Several high-profile governments have approached fiscal collapse in recent years. Think Detroit, Greece and now, Puerto Rico. Internal mismanagement has factored into all these crises, and news reports about them have often been technical, detailing excess spending and debt. Less reported is how insolvency affects people at the street level. I recently had the opportunity to see firsthand how Puerto Rico’s default is impacting San Juan, the island territory’s governmental and cultural capital.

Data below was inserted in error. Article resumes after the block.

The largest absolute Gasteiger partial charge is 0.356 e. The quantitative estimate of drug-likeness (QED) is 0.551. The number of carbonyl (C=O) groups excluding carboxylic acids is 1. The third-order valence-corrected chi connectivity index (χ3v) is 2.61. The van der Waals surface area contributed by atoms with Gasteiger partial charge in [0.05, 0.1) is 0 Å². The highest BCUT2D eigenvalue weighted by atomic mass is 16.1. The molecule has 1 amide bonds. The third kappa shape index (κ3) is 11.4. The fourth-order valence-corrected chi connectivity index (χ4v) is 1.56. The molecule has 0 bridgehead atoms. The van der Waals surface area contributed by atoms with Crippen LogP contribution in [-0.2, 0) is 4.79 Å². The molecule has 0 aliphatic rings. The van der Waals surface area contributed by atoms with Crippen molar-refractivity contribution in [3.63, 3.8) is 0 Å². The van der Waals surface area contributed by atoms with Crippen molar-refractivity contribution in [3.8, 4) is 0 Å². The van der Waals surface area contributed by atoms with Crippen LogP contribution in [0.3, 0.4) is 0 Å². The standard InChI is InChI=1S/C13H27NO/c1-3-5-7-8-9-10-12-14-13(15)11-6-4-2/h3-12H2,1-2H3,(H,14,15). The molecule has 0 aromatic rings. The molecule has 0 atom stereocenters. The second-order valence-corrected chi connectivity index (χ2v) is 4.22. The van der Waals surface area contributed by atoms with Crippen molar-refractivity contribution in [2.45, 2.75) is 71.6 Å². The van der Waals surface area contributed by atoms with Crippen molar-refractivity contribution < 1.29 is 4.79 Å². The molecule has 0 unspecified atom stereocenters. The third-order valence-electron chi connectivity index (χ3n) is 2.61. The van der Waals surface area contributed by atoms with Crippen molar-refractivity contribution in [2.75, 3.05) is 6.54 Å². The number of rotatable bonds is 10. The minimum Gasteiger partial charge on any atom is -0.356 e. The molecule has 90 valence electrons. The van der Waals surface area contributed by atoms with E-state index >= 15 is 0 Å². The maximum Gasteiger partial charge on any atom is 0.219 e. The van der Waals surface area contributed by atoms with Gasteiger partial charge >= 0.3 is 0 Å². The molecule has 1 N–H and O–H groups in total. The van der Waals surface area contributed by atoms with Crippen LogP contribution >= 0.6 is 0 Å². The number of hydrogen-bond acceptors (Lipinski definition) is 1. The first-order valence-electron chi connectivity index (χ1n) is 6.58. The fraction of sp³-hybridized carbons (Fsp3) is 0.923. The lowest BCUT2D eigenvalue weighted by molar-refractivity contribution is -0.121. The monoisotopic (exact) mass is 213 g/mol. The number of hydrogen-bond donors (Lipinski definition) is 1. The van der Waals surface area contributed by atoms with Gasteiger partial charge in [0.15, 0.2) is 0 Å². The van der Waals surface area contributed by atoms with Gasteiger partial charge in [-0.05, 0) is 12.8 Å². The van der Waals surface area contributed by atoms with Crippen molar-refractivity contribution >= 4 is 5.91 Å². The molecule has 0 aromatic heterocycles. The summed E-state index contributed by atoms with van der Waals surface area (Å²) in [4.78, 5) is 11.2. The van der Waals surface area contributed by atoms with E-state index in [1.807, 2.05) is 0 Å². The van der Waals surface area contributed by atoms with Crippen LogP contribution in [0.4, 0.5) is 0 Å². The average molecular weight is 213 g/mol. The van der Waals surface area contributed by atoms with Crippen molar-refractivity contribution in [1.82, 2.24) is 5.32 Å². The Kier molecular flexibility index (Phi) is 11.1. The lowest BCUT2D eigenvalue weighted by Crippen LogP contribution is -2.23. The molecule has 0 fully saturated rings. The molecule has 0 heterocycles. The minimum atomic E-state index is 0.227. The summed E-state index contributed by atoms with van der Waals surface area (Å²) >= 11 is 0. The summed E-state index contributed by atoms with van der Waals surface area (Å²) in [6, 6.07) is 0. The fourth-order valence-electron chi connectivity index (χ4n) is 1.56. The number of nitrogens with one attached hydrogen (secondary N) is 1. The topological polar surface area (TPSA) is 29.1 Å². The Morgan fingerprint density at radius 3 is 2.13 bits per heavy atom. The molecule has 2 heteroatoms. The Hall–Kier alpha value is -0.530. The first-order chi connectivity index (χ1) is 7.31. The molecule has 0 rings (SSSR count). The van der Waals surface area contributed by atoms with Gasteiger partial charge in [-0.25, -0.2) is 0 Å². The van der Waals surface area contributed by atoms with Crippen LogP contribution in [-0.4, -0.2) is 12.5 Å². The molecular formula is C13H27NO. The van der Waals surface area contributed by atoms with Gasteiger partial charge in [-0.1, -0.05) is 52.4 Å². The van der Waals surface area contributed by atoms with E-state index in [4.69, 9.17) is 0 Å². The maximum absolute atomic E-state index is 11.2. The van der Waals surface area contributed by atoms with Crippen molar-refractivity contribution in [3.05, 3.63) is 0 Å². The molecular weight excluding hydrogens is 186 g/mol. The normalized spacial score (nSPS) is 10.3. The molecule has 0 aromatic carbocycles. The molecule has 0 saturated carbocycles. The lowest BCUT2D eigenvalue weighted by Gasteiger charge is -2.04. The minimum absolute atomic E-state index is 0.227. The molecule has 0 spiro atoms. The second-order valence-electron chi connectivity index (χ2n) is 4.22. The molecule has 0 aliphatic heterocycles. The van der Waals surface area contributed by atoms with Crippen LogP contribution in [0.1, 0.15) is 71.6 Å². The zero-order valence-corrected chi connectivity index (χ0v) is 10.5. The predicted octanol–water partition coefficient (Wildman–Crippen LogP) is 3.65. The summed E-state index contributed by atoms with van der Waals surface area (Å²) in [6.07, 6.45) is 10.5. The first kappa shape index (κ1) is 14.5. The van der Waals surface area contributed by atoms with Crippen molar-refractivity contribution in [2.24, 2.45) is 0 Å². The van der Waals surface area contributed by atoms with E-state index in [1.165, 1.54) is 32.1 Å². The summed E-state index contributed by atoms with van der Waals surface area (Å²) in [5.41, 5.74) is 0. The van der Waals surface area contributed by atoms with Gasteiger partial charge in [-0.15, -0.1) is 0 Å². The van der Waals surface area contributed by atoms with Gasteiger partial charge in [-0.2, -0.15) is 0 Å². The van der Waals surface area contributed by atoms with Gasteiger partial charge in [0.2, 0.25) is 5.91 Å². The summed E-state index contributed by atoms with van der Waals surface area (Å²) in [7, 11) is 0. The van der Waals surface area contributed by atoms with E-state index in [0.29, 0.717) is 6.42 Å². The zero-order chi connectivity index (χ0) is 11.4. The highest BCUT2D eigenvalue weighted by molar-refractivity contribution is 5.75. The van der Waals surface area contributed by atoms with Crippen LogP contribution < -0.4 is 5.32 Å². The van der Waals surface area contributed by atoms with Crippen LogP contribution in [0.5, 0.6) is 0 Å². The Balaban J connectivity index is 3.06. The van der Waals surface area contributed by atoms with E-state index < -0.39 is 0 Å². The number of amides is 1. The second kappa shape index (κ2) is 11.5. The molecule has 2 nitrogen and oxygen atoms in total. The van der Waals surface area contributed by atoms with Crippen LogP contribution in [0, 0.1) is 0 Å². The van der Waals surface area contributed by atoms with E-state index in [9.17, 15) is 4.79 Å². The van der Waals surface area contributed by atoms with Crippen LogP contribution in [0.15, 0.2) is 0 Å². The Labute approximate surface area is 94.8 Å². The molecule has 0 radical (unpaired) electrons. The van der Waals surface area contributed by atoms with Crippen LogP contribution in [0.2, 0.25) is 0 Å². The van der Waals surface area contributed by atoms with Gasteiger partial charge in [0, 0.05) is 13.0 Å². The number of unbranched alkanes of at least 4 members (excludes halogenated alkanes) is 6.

San Juan has long had lower living standards than mainland U.S. cities. But it’s particularly struggled since 2006, when Puerto Rico began its near-decade recession. That year, the U.S. ended the territory’s special tax breaks, and it was later hit hard by the banking and housing crises. Compounding this has been corruption and excessive bureaucracy. About 31 percent of the island’s population is government employed, another 3 percent collects from the Employees Retirement System and, before cuts in recent years, nearly 70 percent of the budget went to salaries and benefits. Puerto Rico has $72 billion in debt and $35 billion owed in unfunded pensions. Luckily, the city has opportunities to turn its fortunes around.